Last week, while we Americans were celebrating our independence from England, English brand Christopher Ward was celebrating independence of a different sort. The ten-year-old Internet watch company announced that it had created its first in-house mechanical movement, the calibre SH21, for its new C9 Harrison 5 Day Automatic timepiece. While the watch itself is a handsome piece, fitting well into Ward’s lineup of classic sports and dress watches, it’s this movement under the hood that has the watch world buzzing.

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Designing a new movement from a blank sheet of paper is not an easy task, nor is the actual manufacturing of it, a process that requires considerable startup cost for tooling, expertise and materials; accomplishing this alone proves that CW has reached a new plane of ingenuity and prestige. But beyond that, the SH21 represents a new way of working in the industry and sets the bar high for other brands considering a similar move.

The term “in-house” is bandied about all too often these days in watch enthusiast circles, and there is a great deal of confusion about what it means exactly and how important it is. Traditionally, movement production was a specialization, just like that of cases, dials, hands and straps. Design work, some decoration, final assembly and quality control was done by the company whose name was on the dial. With the paradigm shift of the so-called Quartz Crisis of the 1970s, watch brands merged, movement makers disappeared or were absorbed by other companies and movement making became a point of pride for a select few brands who managed to ride out the nadir of interest in mechanical timepieces. The rest of the Swiss watch industry relied largely on the Grenchen-based ETA company for its movements, an arrangement that worked well for a couple of decades. But in a recent game-changing move, ETA declared that it would not be supplying movements to brands outside of the Swatch Group, which owns ETA. This spurred the industry into action again, with companies either scrambling to find other sources for movements or developing their own in-house.

More significant than all of its details is what the SH21 movement means for Christopher Ward’s future, and the future of the watch industry.

In the case of Christopher Ward’s SH21 movement, the brand tapped the expertise of Johannes Jahnke, a Swiss watchmaker who had worked on some unique complications for previous Christopher Ward timepieces. For the manufacturing, the company merged with Swiss movement specialist Synergies Horologères, Janhke’s former employer. Purists may quibble that these collaborations are marriages of convenience and not evidence of a true manufacture movement, much less a British one, but these days the watch industry is rife with partnerships and Christopher Ward has been very up front about the way SH21 came about. The fact is, this is a proprietary movement that no one else has; you can call it whatever you want.

Origins aside, the SH21 is not merely a basic three-hand movement modeled after an ETA 2824, which would have been the easy route for Christopher Ward. First of all, it has a 120-hour power reserve, thanks to twin mainspring barrels. Most movements in watches that compete with Christopher Ward have power reserves around 40 hours, meaning if you take it off on Friday, you’ll be winding it up before you strap it on Monday morning. Secondly, the SH21 is chronometer-certified. Chronometer certification is not uncommon these days but it is still a mark of quality and shows a level of commitment from a watch brand since each movement must be submitted individually for testing and must achieve a high level of accuracy. Finally, and perhaps most significantly, the SH21 costs around $2,000. While that seems like a lot of money to some, it is actually on the affordable end of mechanical watches, and an unheard of price point for an in-house chronometer with a 120-hour power reserve.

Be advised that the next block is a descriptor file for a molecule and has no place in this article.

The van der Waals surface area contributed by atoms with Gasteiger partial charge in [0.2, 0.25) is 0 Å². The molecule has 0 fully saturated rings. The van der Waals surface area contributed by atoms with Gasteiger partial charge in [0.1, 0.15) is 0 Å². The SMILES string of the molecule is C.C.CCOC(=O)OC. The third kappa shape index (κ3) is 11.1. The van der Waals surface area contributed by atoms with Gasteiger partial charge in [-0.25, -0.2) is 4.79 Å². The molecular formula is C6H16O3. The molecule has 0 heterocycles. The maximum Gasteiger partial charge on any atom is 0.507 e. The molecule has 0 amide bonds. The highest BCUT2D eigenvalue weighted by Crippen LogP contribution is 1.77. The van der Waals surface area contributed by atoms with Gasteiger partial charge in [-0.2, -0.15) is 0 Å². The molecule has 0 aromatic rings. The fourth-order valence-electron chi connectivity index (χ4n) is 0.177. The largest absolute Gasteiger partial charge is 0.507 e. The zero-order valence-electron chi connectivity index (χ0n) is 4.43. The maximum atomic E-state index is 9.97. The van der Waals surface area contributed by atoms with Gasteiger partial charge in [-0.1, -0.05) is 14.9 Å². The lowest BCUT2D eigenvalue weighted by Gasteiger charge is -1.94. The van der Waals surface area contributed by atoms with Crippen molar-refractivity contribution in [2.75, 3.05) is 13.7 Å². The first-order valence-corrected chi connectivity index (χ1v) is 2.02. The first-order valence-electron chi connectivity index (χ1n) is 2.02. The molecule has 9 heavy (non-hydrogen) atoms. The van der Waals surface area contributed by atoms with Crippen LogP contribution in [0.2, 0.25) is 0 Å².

More significant than all of the details is what the SH21 movement means for Christopher Ward’s future. The movement was thoughtfully designed with future modifications in mind. That means it can serve as a base for complications like a GMT, a moonphase or even a chronograph, according to the company. For any brand, this is admirable forethought and ambitious planning. For a brand that is only 10 years old, it is unheard of. While other watch companies are scrambling to source movements or charging a premium for the prestige of owning an “in-house” movement, Christopher Ward has made their own, at an excellent price and with a lot of room to grow.

It remains to be seen if other independent affordable brands will follow suit. Will the entry point for in-house movement watches come down? Will Christopher Ward sell its movements to other brands? Will other brands acquire, or merge with, movement specialists to shortcut in-house manufacturing? Someone once said, “May you live in interesting times”, and for those of us who watch the watch industry, those words couldn’t be more appropriate.